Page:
Treaties, Sovereign Immunity, and the Plan of the Convention

15 Pages Posted: 10 May 2002 Last revised: 21 Mar 2017

See all articles by Susan A. Bandes

Susan A. Bandes

DePaul University - College of Law


This paper, part of a symposium on Federal Courts and Foreign Affairs, considers a question posed by Carlos Vaszquez: should treaties be treated differently from federal statutes when determining whether they abrogate sovereign immunity? The paper first considers the question in light of current sovereign immunity doctrine, and argues that the question of treaties ought to be considered separately from that of federal statutes, and that this can be done without resort to foreign affairs exceptionalism. The paper then turns to the underlying problems with abrogation doctrine itself, arguing that these problems, while they remain largely hypothetical as to treaties, pose a major threat to the supremacy of federal law as applied to statutes.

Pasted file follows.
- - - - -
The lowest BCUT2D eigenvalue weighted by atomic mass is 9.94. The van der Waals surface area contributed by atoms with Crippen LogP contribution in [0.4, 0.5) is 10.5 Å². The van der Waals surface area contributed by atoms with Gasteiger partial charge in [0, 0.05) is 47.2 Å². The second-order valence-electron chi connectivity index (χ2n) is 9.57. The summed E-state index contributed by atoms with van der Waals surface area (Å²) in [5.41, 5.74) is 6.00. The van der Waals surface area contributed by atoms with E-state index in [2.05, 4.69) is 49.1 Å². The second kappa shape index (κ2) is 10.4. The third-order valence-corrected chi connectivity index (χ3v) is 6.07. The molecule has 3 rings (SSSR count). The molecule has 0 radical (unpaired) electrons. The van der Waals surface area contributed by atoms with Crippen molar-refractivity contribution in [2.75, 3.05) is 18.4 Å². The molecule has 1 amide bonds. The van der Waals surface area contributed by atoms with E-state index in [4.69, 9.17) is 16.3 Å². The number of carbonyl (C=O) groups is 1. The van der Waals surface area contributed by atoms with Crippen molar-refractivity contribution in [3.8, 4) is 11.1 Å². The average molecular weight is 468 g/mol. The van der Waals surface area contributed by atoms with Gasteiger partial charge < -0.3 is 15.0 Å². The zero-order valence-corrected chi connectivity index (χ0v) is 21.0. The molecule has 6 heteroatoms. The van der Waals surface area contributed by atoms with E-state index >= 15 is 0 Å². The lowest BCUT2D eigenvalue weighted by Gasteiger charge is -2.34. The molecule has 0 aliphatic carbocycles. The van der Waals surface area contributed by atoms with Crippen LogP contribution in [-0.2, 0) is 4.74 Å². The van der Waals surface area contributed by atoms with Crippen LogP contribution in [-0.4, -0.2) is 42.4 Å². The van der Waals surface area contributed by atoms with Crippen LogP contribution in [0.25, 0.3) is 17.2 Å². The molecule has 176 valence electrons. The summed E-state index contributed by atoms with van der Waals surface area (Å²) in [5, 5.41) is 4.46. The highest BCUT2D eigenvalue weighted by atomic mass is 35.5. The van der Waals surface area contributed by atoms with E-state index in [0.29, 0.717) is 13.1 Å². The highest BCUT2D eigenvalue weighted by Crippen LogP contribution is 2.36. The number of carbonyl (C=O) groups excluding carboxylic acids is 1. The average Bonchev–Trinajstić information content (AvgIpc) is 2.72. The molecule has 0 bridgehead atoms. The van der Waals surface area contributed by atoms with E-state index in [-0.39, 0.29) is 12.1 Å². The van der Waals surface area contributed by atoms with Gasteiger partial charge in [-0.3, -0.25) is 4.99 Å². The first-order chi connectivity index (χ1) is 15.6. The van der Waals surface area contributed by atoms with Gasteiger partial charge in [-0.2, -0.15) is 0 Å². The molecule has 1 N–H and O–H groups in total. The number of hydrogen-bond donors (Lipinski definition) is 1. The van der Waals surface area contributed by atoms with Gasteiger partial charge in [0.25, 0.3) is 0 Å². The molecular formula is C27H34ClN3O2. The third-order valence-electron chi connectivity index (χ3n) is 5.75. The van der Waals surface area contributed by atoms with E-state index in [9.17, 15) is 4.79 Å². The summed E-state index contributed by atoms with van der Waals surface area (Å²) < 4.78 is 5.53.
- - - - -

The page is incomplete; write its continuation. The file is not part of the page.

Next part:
JEL Classification: K42

Suggested Citation

Bandes, Susan A., Treaties, Sovereign Immunity, and the Plan of the Convention. Virginia Journal of International Law, Vol. 42, p. 743, 2002, Available at SSRN: or

Susan A. Bandes (Contact Author)

DePaul University - College of Law ( email )

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